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State

More nests filling back up with boomerang kids

Young adults moving home becomes a trend

SYCAMORE – Since 21-year-old Jake Olson can’t afford to live on his own as he used to, he has moved back in with his parents in Sycamore.

Olson spent 2 years living in a dormitory and later in an apartment in North Dakota, while studying first at North Dakota State University his freshman year, then at the University of North Dakota his sophomore year.

When his parents moved from North Dakota to Sycamore in January, he packed his bags, too. He is taking online courses in botany at the University of Phoenix while working at Blumen Gardens in Sycamore.

“I’m saving money for school, life,” he said. “I’ll move out once I’m back at school this spring, hopefully.”

Olson might become part of a growing trend of boomerang kids – young adults who return to live with their parents after college. The number of people ages 25 to 34 living at home increased to 18.1 percent in 2012, which is double than numbers in 1980, according to a recent report from the Pew Research Center.

Another Pew report on boomerang kids finds that 78 percent of them do not have enough money to live the kind of life they would like, compared to 55 percent of their same-aged peers who did not live with their parents.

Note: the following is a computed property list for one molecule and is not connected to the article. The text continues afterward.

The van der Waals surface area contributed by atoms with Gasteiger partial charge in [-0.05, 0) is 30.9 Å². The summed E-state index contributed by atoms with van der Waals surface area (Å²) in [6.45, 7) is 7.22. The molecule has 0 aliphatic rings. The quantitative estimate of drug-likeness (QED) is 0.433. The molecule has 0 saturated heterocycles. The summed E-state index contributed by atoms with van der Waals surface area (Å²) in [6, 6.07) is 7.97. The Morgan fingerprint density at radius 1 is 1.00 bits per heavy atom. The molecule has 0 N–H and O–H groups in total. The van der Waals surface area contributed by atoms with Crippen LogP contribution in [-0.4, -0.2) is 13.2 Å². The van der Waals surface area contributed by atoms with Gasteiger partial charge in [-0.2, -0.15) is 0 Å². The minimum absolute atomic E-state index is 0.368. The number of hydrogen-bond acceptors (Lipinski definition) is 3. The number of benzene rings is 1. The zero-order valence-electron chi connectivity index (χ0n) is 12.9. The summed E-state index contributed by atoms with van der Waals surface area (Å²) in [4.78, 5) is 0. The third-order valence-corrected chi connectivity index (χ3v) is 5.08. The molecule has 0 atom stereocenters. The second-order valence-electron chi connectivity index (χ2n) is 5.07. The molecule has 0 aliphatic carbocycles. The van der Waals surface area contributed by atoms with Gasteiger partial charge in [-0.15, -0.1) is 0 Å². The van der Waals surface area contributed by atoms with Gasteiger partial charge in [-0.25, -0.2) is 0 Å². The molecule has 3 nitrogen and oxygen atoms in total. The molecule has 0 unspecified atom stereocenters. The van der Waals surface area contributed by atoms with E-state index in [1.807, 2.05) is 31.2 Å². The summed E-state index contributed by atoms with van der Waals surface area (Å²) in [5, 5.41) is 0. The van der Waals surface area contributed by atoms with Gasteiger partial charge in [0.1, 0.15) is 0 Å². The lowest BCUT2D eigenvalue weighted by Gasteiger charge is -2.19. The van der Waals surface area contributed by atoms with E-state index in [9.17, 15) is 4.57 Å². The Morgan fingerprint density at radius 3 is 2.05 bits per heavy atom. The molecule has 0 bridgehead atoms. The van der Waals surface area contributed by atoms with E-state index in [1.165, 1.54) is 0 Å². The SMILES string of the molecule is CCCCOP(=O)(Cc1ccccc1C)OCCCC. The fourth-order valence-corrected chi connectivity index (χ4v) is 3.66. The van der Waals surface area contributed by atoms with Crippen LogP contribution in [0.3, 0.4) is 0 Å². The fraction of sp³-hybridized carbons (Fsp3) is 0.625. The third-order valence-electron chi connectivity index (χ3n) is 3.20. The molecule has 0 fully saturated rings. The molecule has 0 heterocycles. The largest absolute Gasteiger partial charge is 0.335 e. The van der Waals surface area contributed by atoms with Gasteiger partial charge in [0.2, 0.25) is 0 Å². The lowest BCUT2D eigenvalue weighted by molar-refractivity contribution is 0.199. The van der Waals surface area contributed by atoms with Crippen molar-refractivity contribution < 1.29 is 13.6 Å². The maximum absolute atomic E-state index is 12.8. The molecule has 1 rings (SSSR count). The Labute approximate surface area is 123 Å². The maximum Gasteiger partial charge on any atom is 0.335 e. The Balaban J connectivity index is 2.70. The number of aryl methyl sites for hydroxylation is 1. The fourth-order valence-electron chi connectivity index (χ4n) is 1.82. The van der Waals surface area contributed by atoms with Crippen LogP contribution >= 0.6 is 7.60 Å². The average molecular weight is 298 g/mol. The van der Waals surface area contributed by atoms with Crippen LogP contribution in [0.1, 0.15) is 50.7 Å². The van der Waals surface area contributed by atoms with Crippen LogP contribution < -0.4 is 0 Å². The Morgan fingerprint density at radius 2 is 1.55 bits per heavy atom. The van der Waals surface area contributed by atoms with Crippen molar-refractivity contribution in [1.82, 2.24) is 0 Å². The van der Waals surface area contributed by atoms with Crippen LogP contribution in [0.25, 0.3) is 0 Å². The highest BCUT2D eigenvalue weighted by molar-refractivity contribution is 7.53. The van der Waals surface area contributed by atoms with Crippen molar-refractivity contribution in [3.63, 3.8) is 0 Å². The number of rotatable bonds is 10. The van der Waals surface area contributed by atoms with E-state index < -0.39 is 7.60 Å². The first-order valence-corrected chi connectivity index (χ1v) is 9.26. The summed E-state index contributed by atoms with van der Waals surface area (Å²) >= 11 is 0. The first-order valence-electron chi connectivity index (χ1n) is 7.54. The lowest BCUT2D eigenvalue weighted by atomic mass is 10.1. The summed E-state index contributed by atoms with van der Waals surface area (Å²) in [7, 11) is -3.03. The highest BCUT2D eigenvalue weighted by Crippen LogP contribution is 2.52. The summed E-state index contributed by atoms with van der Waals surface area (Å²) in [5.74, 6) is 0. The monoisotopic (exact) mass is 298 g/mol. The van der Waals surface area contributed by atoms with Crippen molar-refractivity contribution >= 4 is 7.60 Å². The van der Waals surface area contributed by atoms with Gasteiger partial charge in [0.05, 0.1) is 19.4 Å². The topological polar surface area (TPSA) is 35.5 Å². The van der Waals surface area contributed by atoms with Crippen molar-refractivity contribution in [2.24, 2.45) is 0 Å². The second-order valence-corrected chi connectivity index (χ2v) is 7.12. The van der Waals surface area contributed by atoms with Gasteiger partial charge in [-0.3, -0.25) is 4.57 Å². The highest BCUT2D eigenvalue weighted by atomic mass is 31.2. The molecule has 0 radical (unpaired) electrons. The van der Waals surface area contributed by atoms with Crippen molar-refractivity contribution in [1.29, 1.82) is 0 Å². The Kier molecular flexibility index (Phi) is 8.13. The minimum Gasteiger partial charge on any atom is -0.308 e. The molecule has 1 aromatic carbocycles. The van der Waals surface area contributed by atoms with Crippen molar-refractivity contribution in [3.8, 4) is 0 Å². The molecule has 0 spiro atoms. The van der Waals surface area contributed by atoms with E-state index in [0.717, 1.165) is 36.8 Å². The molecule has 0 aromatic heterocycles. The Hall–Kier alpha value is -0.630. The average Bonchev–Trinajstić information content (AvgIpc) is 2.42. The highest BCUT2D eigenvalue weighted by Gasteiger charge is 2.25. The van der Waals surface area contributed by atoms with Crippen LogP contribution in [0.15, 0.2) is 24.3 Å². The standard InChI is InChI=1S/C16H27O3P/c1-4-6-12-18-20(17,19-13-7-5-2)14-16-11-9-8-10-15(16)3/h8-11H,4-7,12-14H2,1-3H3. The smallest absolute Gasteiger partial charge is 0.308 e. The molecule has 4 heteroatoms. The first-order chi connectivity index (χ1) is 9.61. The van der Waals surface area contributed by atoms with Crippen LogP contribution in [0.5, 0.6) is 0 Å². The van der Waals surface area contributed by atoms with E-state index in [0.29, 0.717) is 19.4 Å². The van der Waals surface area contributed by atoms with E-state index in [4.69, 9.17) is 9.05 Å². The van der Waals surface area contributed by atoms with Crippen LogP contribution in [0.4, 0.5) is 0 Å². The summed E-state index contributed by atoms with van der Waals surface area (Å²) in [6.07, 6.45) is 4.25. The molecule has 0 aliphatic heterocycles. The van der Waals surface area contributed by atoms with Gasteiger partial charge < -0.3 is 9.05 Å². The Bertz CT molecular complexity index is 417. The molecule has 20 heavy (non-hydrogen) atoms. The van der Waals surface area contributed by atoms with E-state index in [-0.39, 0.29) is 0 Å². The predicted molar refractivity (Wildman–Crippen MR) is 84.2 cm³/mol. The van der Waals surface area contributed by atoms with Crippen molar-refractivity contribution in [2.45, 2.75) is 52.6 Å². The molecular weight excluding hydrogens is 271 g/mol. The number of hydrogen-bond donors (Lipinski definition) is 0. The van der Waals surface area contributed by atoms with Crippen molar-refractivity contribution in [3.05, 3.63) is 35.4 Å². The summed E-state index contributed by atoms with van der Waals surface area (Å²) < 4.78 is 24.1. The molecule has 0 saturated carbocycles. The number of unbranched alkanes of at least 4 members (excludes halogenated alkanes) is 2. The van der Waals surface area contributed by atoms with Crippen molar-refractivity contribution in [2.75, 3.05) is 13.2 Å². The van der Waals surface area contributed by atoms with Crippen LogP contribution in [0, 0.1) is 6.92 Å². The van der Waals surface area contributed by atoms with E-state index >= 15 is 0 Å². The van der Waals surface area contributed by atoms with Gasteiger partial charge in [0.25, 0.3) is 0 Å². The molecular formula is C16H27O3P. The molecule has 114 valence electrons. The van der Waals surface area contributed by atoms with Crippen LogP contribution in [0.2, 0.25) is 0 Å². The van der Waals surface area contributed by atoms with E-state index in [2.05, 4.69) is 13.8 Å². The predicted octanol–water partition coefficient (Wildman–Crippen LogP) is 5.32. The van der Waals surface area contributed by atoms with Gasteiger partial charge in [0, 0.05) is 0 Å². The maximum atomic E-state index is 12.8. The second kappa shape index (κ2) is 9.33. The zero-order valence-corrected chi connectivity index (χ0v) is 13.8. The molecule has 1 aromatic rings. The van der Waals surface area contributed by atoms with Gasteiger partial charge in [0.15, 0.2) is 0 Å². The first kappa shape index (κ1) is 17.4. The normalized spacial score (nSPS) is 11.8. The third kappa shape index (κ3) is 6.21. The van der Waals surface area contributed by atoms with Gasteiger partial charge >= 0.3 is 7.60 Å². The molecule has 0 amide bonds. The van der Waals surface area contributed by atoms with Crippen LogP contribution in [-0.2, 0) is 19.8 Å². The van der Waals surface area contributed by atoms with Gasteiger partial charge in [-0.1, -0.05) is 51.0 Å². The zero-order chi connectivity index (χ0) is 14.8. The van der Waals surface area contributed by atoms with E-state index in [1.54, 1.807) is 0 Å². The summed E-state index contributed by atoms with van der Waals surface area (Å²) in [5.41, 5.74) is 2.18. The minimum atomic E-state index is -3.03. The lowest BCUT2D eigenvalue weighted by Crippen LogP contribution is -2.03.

Some current Northern Illinois University students are already planning their future so they don’t end up back home. Chicago native and NIU freshman Luis Centeno wants to attend law school. While he hasn’t decided his major yet, he said he will get a job in whatever field of study he chooses before he heads to law school.

“I heard law school is competitive,” Centeno said. “Maybe my first year, I won’t get in.”

Lori Olson’s decision to allow her 21-year-old son and 19-year-old daughter, Jenna, to live with her at home wasn’t difficult. She estimated she paid about $5,000 for all of her children’s college tuition this year. Her kids do not pay rent but help around the house with chores and caring for their younger siblings.

“I wouldn’t want to be 19 again,” Lori Olson said. “These kids have a lot more pressure. Expectations were different 30 years ago: When you turned 18 or 19, you moved out.”

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